“Holly and the Ivy”: Prickly disputes over property ownership between cohabiting couples. The family law 12 days of Christmas - day 10

As we turn our calendars to December, and we can finally start getting into the Christmas spirit, our family law solicitors Alex Haworth and Gemma Nicholls-Webber share several of their favourite family law topics with a festive twist.

Over the first 12 working days of December, they'll be giving their family law version of the 12 songs of Christmas, where they'll cover a wide range of questions or issues that often arise when dealing with family law matters…

“Holly and the Ivy”: Prickly disputes over property ownership between cohabiting couples

Property ownership can be a complicated issue, especially where you are cohabitees and there is a disagreement as to how the property is owned between you. Cohabitees do not enjoy the same rights as a married couple, and as such, when the Court determine your property rights, their first consideration is to ascertain how you own the property. Where the property is owned jointly, the legal title is held between the owners as joint tenants. There is also a beneficial interest in the property, and this can be held either as joint tenants or tenants in common. I have explained the difference between these two concepts below;

Joint Tenants - This means that each person owns the whole property and neither own a specific share in the property. On the death of a joint tenant, the survivor/s automatically inherit the property. That persons share cannot be left to someone else under their Will.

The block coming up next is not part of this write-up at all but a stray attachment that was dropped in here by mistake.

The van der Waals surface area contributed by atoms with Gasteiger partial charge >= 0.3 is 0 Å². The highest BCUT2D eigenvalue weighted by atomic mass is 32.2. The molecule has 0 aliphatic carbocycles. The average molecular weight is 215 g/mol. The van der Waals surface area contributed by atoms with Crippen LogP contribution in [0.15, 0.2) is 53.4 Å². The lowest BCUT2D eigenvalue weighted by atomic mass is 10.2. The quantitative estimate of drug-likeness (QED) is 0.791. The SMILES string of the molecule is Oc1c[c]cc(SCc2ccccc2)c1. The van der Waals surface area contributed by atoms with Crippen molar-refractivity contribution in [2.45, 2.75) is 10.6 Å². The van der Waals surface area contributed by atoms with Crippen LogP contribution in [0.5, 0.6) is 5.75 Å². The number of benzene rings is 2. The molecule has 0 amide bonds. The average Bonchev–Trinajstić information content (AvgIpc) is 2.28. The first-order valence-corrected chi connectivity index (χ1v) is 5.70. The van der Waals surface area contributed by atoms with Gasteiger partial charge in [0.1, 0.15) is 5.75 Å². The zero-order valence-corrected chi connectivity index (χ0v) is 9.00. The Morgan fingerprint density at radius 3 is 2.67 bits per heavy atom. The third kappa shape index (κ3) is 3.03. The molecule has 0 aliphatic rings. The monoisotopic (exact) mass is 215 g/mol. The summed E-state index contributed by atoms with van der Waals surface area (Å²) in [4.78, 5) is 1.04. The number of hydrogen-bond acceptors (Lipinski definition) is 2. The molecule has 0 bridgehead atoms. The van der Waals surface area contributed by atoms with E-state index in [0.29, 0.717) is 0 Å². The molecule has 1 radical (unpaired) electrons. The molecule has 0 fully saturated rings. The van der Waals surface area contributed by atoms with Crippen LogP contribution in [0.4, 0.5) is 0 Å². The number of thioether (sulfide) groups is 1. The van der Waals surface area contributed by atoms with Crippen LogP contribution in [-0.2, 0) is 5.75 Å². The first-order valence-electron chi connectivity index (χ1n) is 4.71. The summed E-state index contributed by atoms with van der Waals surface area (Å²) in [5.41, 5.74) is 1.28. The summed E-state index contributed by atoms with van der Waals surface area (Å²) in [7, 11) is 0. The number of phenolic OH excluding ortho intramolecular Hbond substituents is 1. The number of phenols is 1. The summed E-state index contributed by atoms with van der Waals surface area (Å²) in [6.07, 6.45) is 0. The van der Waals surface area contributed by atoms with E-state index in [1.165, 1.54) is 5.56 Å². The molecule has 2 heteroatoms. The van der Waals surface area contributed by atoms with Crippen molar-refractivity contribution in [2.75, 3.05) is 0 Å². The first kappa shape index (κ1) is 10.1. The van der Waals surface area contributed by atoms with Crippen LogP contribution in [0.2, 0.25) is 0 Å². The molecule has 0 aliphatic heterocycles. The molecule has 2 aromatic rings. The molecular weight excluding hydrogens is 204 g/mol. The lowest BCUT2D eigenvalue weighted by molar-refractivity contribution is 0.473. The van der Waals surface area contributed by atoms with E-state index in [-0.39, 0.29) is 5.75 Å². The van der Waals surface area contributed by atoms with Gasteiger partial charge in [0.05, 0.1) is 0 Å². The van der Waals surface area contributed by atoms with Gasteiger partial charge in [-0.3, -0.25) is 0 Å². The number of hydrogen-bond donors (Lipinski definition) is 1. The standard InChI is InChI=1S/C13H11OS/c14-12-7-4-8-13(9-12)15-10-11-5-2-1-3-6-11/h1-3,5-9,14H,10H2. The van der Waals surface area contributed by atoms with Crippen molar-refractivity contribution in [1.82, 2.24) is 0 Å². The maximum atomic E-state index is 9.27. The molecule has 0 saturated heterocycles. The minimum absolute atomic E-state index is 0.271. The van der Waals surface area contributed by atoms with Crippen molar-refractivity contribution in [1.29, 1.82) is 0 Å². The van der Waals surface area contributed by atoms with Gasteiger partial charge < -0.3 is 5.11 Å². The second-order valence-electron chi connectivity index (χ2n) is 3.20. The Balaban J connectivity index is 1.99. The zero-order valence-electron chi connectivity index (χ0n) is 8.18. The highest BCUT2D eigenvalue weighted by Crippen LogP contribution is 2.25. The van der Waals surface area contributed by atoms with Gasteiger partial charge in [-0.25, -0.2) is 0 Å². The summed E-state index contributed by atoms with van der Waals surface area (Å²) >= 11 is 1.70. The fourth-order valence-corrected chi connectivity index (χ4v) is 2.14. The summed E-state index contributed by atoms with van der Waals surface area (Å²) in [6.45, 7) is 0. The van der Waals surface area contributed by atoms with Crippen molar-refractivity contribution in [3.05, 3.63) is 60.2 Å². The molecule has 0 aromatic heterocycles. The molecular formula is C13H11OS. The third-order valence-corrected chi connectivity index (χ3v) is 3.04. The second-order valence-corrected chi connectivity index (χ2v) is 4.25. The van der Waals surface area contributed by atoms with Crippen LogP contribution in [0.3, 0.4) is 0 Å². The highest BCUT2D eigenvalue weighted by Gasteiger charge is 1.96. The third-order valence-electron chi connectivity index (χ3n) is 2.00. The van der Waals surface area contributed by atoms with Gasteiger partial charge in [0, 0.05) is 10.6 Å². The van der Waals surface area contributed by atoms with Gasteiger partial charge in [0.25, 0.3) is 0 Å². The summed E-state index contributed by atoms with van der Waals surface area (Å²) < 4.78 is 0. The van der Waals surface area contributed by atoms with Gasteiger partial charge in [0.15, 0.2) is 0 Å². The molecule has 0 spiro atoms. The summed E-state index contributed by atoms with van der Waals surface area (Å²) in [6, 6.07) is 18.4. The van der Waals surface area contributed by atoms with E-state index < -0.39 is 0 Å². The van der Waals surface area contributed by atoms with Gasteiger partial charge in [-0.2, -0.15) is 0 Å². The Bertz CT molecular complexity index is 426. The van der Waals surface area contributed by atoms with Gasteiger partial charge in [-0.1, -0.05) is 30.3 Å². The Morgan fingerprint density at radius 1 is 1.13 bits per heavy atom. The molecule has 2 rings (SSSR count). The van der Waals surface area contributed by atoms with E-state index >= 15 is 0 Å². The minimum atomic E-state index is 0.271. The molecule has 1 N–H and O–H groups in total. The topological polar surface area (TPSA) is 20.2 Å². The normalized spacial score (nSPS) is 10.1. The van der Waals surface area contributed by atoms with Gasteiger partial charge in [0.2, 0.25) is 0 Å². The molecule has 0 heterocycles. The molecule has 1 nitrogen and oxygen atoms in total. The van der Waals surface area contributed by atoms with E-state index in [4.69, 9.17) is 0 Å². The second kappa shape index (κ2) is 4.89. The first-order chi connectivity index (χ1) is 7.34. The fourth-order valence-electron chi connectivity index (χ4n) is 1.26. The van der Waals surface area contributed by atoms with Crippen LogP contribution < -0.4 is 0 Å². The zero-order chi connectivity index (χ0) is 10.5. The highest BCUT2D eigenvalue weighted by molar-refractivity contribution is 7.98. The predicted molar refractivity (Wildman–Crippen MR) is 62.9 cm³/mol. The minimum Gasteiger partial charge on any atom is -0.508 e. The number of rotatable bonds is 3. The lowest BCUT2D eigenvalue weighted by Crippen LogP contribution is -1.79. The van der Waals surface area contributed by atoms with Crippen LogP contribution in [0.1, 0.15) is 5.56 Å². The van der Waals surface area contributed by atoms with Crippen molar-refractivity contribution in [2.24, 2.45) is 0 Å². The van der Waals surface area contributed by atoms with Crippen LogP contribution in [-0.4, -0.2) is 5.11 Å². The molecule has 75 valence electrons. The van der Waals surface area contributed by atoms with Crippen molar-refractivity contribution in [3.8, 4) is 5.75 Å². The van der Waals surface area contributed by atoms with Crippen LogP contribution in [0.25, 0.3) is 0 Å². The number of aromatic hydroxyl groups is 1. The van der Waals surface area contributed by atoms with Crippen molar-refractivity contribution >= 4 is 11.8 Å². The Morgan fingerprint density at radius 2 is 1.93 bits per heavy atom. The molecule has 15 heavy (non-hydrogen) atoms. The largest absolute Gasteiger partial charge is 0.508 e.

Tenants in Common - Each co-owner owns a specific share in the property, whether in equal or unequal shares. Each owner is able to leave their share, on their death, to someone other than a surviving owner. It does not automatically pass to the surviving owners. It is important to note that a joint tenancy in equity can be 'severed'. This severance results in the owners holding the beneficial interest as tenants in common. It is often advisable to sever a joint tenancy following a relationship breakdown. The registered title of the property at HM Land Registry will indicate how the property is held. If there is written evidence as to how the property is held, this will often be conclusive. However, where that is not the case, we have to consider if there is any evidence to show what was intended by the parties, often through their words or actions, for example, who paid the deposit on purchase, who has contributed what towards the property or who has paid the mortgage.

Additionally, we may also need to consider if it would be inequitable or unfair that one party, because of their conduct, denies the other party of a beneficiary interest. It is important to remember that promises made at Christmas (or any other time!) can have repercussions later on.

This is a very complicated area of law, and each case is considered on its own strengths and merits. Gathering as much evidence as possible and discussing your situation with us as early as possible is essential in these cases.

If you or anyone you know would appreciate advice on property disputes between cohabiting couples, or any of the other topics we have covered in our 12 songs of Christmas, please contact Alex Haworth or Gemma Nicholls-Webber.

The content of this page is a summary of the law in force at the date of publication and is not exhaustive, nor does it contain definitive advice. Specialist legal advice should be sought in relation to any queries that may arise.

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